GARHI KHUDA BAKHSH, Pakistan: December 27, 2008. (AFP) More than 150,000 grieving Pakistanis thronged the tomb of slain former premier Benazir Bhutto on Saturday, mourning their beloved leader one year after her assassination.
A sea of sobbing mourners, some wailing and beating their chests in a wrenching outpouring of emotion, flooded through security checkpoints into the graveyard in rural southern Garhi Khuda Bakhsh for the commemoration.
Thick fog had stranded tens of thousands on the roads leading into the area early in the day, prompting authorities to delay the start of the proceedings until 4:00 pm (1100 GMT).
Bhutto, 54, was assassinated on December 27, 2007 in a gun and suicide attack at a campaign rally in the garrison city of Rawalpindi, just two months after returning to Pakistan from exile to vie for a third term in power.
Her shocking death threw the world's only nuclear-armed Islamic nation into chaos, sparking violence and leading to months of political turmoil that ended in September when her widower, Asif Ali Zardari, claimed the presidency.
"In the tradition of a true Bhutto, she faced certain death rather than abandon her principles or the people," Zardari said in a message to the nation to mark the anniversary.
"The tyrants and the killers have killed her but they shall never be able to kill her ideas, which drove and inspired a generation to lofty aims," he said, adding that democracy was the only way to fight militancy.
The masses travelled by train, bus, truck, car, bicycle and even on foot to mourn the charismatic, Oxford-educated Bhutto, the first woman to lead a Muslim nation and someone hailed in the West as a face of moderation.
Some slept Friday night in the open in near-freezing temperatures.
Tariq Waseem, a 25-year-old student from southwestern Baluchistan province, walked about 400 kilometres (250 miles) over 10 days with about a dozen friends to be at Saturday's event. But unlike his friends, he walked barefoot.
"These are not painful," he told AFP, pointing with pride at blisters covering his soles. "These are a gift from my martyred leader."
Local police official Tanvir Odho said about 150,000 mourners had flocked to the area to pay their respects to Bhutto.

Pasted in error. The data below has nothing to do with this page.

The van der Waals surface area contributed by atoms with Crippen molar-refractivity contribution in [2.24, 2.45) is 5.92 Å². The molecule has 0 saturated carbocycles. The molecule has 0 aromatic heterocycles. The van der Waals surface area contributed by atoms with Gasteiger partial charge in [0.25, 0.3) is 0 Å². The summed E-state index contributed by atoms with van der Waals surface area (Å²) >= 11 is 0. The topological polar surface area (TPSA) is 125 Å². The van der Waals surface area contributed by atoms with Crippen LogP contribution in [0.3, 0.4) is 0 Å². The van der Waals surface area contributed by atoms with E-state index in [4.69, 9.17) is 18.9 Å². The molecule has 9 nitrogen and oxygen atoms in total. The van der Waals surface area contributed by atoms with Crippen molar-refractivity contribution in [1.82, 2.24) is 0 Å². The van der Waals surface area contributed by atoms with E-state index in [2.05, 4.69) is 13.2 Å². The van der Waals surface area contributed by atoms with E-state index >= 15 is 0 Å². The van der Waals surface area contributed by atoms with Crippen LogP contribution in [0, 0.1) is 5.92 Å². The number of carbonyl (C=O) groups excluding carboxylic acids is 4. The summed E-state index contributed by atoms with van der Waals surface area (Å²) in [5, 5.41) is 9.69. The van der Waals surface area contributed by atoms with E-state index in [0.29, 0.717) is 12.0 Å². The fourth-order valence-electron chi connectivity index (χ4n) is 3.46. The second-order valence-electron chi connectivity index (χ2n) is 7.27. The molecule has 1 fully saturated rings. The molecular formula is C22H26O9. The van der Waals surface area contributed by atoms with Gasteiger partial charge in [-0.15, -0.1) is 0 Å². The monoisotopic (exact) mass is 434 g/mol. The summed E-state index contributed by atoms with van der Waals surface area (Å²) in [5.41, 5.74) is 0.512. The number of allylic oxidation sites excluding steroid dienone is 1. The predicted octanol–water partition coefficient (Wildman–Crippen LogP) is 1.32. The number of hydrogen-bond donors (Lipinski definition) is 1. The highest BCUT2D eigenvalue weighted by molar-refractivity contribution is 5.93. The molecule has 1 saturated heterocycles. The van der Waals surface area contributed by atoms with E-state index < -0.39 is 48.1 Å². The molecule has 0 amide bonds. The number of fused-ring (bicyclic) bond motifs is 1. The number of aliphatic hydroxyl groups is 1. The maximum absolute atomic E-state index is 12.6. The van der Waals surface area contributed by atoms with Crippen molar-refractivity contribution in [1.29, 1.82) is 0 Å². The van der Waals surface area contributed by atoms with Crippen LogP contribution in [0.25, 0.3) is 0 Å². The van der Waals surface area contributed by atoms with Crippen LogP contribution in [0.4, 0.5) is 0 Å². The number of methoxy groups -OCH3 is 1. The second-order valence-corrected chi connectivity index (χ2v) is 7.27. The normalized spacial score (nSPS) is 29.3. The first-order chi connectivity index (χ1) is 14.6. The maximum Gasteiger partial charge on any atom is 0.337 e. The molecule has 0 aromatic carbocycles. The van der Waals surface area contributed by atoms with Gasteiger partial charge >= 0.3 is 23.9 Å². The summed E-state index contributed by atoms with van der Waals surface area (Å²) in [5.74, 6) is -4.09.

Ceremonies are expected to culminate with special prayers at 5:20 pm -- about the time Bhutto was attacked.
Around 7,000 police and paramilitary rangers have fanned out around the tomb to protect Zardari, who has said he too is a target for extremists like those who killed Bhutto.
"We do not rule out any threat and we have done all things possible to maintain peace," senior police official Khadim Hussain Rind told AFP.
A special wall has been erected around the mausoleum as part of a raft of precautions taken to safeguard Zardari. Closed-circuit cameras have been installed, and mourners were required to pass through metal detectors.
Both Zardari and the United Nations said they hoped a UN investigation would soon be launched into Bhutto's killing. Pakistani and US officials have pinned the blame on Taliban commander Baitullah Mehsud, but he denies any involvement.
One year on, Pakistan's reverence for Bhutto continues unabated -- all television networks ran wall-to-wall Bhutto coverage on Saturday and the government has issued a 10-rupee coin and stamps bearing her portrait.
Hundreds of vendors did a brisk business selling Bhutto memorabilia -- posters, photographs and recordings of her speeches -- ahead of the ceremony.
The government has declared Saturday a national holiday in Bhutto's honour, and events were scheduled nationwide. Candlelight vigils were held late Friday in Rawalpindi and the southern port city of Karachi.
Mohammed Amin, a labourer from Pakistani Kashmir, said he had come to Bhutto's grave without fear, despite threats of violence.
"My leader died in an act of terror, and so if I am killed in a similar act, it will be an honour for me to join my leader," he told AFP.